Tuesday, March 27, 2012

Familiar look of SR 143 will stay in place

ADOT's Landscape Architectural Designer, left, evaluates a location.
The SR 143 has undergone some reconstruction and work still continues, but that doesn’t mean the indigenous images and symbols that have long been a part of its landscape will go away.

Motorists driving to and from Phoenix’s Sky Harbor International Airport have become accustomed to the landform graphics, dancers, birds and pottery designs all inspired by the Hopi and Hohokam cultures.

ADOT’s Project Landscape Architectural Designer Joseph Salazar says he and his team are preserving some of that original design and adding to it.

Take for example, the Hohokam dancers. Before construction started there were four of these statues situated in the area (they’re made of molded polystyrene that gets finished smooth and painted, by the way). Those four are being refurbished and five additional statues will be joining them.

Foam stand-ins are used to
determine placement.
We had the chance earlier this month to join the project team as they scoped potential sites for the new and refurbished dancers (see photos).

The team used foam mockups to help determine placement. The real ones will go in between now and June.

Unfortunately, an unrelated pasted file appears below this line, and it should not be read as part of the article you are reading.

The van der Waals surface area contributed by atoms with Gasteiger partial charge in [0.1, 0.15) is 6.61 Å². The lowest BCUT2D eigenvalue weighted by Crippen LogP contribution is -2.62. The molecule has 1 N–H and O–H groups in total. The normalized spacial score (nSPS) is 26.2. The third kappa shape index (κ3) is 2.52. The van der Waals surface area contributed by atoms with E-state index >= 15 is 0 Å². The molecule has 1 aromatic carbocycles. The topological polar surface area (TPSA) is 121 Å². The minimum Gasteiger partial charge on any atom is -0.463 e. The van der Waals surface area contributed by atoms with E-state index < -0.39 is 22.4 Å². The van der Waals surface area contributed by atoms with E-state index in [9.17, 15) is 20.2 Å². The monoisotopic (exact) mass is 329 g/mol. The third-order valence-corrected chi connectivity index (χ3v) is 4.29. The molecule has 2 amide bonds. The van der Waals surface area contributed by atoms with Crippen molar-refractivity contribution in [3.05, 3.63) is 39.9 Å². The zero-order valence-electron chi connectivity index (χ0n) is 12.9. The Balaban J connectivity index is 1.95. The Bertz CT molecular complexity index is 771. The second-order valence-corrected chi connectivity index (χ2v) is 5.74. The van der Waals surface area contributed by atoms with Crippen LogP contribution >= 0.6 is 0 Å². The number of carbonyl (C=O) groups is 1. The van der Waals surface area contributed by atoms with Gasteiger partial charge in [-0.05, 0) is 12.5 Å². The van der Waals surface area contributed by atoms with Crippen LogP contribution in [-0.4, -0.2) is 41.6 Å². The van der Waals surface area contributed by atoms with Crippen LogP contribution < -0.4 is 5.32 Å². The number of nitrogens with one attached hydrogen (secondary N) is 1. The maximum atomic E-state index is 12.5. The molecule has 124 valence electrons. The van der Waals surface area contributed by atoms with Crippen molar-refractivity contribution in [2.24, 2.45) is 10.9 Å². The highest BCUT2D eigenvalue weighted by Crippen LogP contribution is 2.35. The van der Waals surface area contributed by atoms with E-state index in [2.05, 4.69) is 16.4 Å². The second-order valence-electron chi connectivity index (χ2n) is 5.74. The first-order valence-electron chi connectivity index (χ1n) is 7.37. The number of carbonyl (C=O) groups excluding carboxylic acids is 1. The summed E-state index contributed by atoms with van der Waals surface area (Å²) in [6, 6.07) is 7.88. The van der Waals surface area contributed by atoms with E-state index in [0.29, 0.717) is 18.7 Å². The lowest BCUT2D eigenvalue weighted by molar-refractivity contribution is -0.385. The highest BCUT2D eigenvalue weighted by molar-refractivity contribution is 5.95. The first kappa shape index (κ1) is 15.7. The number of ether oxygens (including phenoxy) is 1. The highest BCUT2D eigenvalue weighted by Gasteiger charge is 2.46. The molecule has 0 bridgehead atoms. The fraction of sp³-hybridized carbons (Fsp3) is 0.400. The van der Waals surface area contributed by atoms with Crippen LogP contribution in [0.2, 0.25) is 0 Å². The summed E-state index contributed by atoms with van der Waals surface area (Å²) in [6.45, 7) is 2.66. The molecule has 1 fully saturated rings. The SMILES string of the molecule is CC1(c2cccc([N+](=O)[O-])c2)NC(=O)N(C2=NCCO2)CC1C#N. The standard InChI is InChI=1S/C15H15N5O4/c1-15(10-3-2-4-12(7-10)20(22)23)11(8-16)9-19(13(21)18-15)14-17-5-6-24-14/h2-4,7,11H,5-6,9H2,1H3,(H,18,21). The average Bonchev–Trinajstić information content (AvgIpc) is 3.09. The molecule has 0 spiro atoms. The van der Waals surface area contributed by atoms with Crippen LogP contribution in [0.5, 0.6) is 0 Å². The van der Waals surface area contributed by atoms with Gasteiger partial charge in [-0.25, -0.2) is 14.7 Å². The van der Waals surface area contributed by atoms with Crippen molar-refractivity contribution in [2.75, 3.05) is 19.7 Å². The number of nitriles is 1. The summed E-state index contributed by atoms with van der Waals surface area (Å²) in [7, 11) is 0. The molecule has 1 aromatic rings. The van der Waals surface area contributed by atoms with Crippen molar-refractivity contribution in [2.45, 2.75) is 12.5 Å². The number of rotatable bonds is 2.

Salazar says he was looking at the statues from a driver’s perspective to get an idea of where they should go.

It’s not all about aesthetics, though …

The striking landform graphics – made of decomposed granite – require no irrigation and very little upkeep. They also serve the functional purpose of stabilizing slopes and preventing soil erosion.

The location of the project also plays an important role in determining the look of the landscape. Because it’s so near the airport, trees and plant life that attract birds would not be a good idea – they could interfere with planes, according to Salazar.

The new ramp is designed with Hohokam
pottery colors and motifs in mind.
The cultural significance of the area is something Salazar says inspired the plans, too. He worked with staff from the nearby Pueblo Grande Museum to examine Native American pottery and artifacts that he and his team were able to translate into the design.

“They took us into their archives,” he said. “It was a real, rare opportunity.”

Salazar says much from the culture was incorporated – down to the water wave motifs and the bold Hohokam geometric patterns that are cast into the new ramps.

“When people are first coming to Arizona and landing at the airport, these are the first features they’ll encounter,” Salazar said.
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